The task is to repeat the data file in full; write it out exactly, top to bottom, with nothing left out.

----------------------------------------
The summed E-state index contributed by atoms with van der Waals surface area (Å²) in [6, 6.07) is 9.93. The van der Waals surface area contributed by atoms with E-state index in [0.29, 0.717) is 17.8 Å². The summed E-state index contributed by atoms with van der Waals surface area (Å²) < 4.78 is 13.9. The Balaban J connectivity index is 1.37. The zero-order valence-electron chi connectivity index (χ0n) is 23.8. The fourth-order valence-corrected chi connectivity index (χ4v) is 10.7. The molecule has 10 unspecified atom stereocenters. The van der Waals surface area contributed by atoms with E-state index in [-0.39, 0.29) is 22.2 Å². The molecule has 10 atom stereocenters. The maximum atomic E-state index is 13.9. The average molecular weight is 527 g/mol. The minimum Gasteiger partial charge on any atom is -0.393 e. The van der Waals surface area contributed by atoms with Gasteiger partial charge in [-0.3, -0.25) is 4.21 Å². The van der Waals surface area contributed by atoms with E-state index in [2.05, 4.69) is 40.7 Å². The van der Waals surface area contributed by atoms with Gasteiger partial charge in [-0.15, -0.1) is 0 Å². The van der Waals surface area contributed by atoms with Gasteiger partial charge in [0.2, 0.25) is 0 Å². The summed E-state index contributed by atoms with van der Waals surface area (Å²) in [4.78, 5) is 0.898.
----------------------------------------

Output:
The summed E-state index contributed by atoms with van der Waals surface area (Å²) in [6, 6.07) is 9.93. The van der Waals surface area contributed by atoms with E-state index in [0.29, 0.717) is 17.8 Å². The summed E-state index contributed by atoms with van der Waals surface area (Å²) < 4.78 is 13.9. The Balaban J connectivity index is 1.37. The zero-order valence-electron chi connectivity index (χ0n) is 23.8. The fourth-order valence-corrected chi connectivity index (χ4v) is 10.7. The molecule has 10 unspecified atom stereocenters. The van der Waals surface area contributed by atoms with E-state index in [-0.39, 0.29) is 22.2 Å². The molecule has 10 atom stereocenters. The maximum atomic E-state index is 13.9. The average molecular weight is 527 g/mol. The minimum Gasteiger partial charge on any atom is -0.393 e. The van der Waals surface area contributed by atoms with Gasteiger partial charge in [-0.3, -0.25) is 4.21 Å². The van der Waals surface area contributed by atoms with E-state index in [2.05, 4.69) is 40.7 Å². The van der Waals surface area contributed by atoms with Gasteiger partial charge in [-0.15, -0.1) is 0 Å². The van der Waals surface area contributed by atoms with Gasteiger partial charge in [0.2, 0.25) is 0 Å². The summed E-state index contributed by atoms with van der Waals surface area (Å²) in [4.78, 5) is 0.898.